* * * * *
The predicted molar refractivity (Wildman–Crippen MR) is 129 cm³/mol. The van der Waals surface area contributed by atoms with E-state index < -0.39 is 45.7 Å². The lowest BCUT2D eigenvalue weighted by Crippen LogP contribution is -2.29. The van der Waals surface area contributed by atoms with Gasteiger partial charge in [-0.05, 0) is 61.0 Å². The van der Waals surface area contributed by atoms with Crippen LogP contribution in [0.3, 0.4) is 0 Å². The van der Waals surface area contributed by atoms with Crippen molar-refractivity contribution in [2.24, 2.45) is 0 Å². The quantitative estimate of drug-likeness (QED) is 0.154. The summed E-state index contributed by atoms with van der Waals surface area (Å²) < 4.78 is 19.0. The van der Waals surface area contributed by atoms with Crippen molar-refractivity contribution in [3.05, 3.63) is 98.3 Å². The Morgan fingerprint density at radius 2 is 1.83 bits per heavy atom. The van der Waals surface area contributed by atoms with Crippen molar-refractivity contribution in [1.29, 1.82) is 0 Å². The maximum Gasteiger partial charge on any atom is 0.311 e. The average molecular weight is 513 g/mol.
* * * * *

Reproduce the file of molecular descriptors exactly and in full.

The predicted molar refractivity (Wildman–Crippen MR) is 129 cm³/mol. The van der Waals surface area contributed by atoms with E-state index < -0.39 is 45.7 Å². The lowest BCUT2D eigenvalue weighted by Crippen LogP contribution is -2.29. The van der Waals surface area contributed by atoms with Gasteiger partial charge in [-0.05, 0) is 61.0 Å². The van der Waals surface area contributed by atoms with Crippen LogP contribution in [0.3, 0.4) is 0 Å². The van der Waals surface area contributed by atoms with Crippen molar-refractivity contribution in [2.24, 2.45) is 0 Å². The quantitative estimate of drug-likeness (QED) is 0.154. The summed E-state index contributed by atoms with van der Waals surface area (Å²) < 4.78 is 19.0. The van der Waals surface area contributed by atoms with Crippen molar-refractivity contribution in [3.05, 3.63) is 98.3 Å². The Morgan fingerprint density at radius 2 is 1.83 bits per heavy atom. The van der Waals surface area contributed by atoms with Crippen molar-refractivity contribution in [1.29, 1.82) is 0 Å². The maximum Gasteiger partial charge on any atom is 0.311 e. The average molecular weight is 513 g/mol.